The above massively understates a lot of what the author talks about. His main motivation is to travel a lot and have free time to pursue things that interest him for fun. He details ways to cut down on distraction, how to be more efficient and make your business less dependent on your own constant input. He at length discusses the importance of transitioning your job so that you can work remotely, from anywhere, and that this is really the first step. The scope of the book ultimately is quite broad, and maybe not every aspect is of use to every person, but it was well done.

As I was listening to the audiobook, I could sense two reasons that it would have detractors (Nick @ GSG touched on this too)

First, the author isn't describing being a Craftsman. The main thrust is: if you are unhappy with your life and work, then find a way to make some money with minimal effort, and then do things you DO like. Which could involve hobbies, or could involve learning a new trade. Superficially this runs counter to books like Rework, but I think it's just for people in a different place.

Second, the author has a background in athletics and martial arts, and his product, the one that really taught him what he is writing about, is a sort of food supplement. It ends up at times feeling very $19.95 via an infomercial when he talks about it. Many of his real life examples from other people are less like this, but his personal example is less appealing. But maybe that is the point - if you aren't happy, than disconnect the notion that your work has to be this craft you love. It would be great if we could all have that, but for some people (or all people, sometimes), the two are just different things.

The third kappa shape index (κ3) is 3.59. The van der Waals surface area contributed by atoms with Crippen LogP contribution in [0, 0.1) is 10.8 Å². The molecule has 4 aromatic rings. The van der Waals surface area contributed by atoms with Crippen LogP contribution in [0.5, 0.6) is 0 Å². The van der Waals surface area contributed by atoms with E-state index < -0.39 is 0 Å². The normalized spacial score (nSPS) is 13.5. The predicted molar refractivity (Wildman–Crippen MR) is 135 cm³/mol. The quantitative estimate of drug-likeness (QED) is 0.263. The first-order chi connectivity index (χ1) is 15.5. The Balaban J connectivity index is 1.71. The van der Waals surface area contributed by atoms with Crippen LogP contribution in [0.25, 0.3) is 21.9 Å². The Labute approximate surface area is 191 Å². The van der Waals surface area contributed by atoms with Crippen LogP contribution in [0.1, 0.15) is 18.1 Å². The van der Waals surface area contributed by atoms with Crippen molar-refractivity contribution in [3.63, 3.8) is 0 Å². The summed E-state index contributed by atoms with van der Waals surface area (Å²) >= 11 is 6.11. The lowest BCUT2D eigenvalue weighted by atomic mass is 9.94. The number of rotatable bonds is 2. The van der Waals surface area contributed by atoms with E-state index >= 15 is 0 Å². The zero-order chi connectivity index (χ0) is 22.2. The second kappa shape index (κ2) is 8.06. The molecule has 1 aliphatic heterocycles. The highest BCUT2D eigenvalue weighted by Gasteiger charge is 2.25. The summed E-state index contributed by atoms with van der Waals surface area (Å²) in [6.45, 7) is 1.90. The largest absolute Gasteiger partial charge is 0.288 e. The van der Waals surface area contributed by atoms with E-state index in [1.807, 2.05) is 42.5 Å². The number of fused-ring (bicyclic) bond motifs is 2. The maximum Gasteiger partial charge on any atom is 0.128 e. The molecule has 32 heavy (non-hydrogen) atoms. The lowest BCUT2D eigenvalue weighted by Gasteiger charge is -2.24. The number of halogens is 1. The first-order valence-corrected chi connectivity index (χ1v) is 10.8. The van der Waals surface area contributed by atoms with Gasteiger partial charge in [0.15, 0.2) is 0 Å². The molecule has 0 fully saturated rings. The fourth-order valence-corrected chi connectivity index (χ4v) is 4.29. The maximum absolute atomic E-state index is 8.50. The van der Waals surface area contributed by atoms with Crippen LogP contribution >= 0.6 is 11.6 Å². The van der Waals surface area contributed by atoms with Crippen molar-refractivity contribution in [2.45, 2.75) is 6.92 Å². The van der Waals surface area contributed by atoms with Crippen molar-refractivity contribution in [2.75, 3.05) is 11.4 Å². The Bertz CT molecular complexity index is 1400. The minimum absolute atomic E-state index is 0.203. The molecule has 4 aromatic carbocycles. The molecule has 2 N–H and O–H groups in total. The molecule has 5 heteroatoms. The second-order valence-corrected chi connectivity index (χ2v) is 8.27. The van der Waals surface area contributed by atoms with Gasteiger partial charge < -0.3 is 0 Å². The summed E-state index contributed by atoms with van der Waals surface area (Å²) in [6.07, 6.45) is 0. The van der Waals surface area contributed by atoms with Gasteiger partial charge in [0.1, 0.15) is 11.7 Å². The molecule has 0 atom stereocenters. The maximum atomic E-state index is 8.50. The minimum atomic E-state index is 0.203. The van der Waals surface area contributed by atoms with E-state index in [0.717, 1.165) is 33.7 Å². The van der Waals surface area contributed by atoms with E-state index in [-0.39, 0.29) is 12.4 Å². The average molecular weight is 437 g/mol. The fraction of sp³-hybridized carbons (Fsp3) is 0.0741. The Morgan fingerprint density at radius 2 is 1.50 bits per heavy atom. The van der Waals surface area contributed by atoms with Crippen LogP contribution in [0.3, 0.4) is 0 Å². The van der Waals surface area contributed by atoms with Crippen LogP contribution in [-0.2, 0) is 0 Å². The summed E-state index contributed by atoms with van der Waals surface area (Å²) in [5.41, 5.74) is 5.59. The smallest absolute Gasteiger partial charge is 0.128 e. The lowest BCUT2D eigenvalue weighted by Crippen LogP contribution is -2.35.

Of all the books I mentioned, this one was my favorite. I think the author really gets into a lot of the nooks and crannies of how our brains work and what holds us back. Also, where Linchpin and at times Rework have a kind of soft-hands feel-goodness to them, this is all business. The author doesn't want to muse about things, he wants to live in Thailand and study martial arts while working four hours a week. Maybe this is more where I'm at; I don't need soft hands, I needed some contagious determination.